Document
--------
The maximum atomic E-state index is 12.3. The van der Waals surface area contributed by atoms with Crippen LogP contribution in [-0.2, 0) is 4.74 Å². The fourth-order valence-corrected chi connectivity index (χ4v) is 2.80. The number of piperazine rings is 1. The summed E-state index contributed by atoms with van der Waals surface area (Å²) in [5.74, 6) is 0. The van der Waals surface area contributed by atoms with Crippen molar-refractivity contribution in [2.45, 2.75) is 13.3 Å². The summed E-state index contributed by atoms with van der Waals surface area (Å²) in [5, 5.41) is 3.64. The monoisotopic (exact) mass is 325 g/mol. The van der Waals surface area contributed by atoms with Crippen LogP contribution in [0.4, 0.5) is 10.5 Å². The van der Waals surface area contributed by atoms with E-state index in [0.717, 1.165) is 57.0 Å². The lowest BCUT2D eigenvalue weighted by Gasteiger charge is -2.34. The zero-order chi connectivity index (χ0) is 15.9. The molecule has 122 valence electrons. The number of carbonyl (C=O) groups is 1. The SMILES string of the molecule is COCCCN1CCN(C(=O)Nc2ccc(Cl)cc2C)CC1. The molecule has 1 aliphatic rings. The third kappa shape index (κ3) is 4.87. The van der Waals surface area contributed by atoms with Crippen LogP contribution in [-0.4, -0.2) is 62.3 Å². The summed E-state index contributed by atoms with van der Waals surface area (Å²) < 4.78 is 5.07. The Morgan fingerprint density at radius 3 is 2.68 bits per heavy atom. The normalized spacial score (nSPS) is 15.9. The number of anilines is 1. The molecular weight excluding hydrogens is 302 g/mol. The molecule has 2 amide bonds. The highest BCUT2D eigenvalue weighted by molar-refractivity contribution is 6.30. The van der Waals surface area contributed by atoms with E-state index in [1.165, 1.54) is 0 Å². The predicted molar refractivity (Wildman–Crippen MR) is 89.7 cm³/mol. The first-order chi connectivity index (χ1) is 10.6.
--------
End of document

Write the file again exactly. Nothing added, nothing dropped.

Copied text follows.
The maximum atomic E-state index is 12.3. The van der Waals surface area contributed by atoms with Crippen LogP contribution in [-0.2, 0) is 4.74 Å². The fourth-order valence-corrected chi connectivity index (χ4v) is 2.80. The number of piperazine rings is 1. The summed E-state index contributed by atoms with van der Waals surface area (Å²) in [5.74, 6) is 0. The van der Waals surface area contributed by atoms with Crippen molar-refractivity contribution in [2.45, 2.75) is 13.3 Å². The summed E-state index contributed by atoms with van der Waals surface area (Å²) in [5, 5.41) is 3.64. The monoisotopic (exact) mass is 325 g/mol. The van der Waals surface area contributed by atoms with Crippen LogP contribution in [0.4, 0.5) is 10.5 Å². The van der Waals surface area contributed by atoms with E-state index in [0.717, 1.165) is 57.0 Å². The lowest BCUT2D eigenvalue weighted by Gasteiger charge is -2.34. The zero-order chi connectivity index (χ0) is 15.9. The molecule has 122 valence electrons. The number of carbonyl (C=O) groups is 1. The SMILES string of the molecule is COCCCN1CCN(C(=O)Nc2ccc(Cl)cc2C)CC1. The molecule has 1 aliphatic rings. The third kappa shape index (κ3) is 4.87. The van der Waals surface area contributed by atoms with Crippen LogP contribution in [-0.4, -0.2) is 62.3 Å². The summed E-state index contributed by atoms with van der Waals surface area (Å²) < 4.78 is 5.07. The Morgan fingerprint density at radius 3 is 2.68 bits per heavy atom. The normalized spacial score (nSPS) is 15.9. The number of anilines is 1. The molecular weight excluding hydrogens is 302 g/mol. The molecule has 2 amide bonds. The highest BCUT2D eigenvalue weighted by molar-refractivity contribution is 6.30. The van der Waals surface area contributed by atoms with E-state index in [1.165, 1.54) is 0 Å². The predicted molar refractivity (Wildman–Crippen MR) is 89.7 cm³/mol. The first-order chi connectivity index (χ1) is 10.6.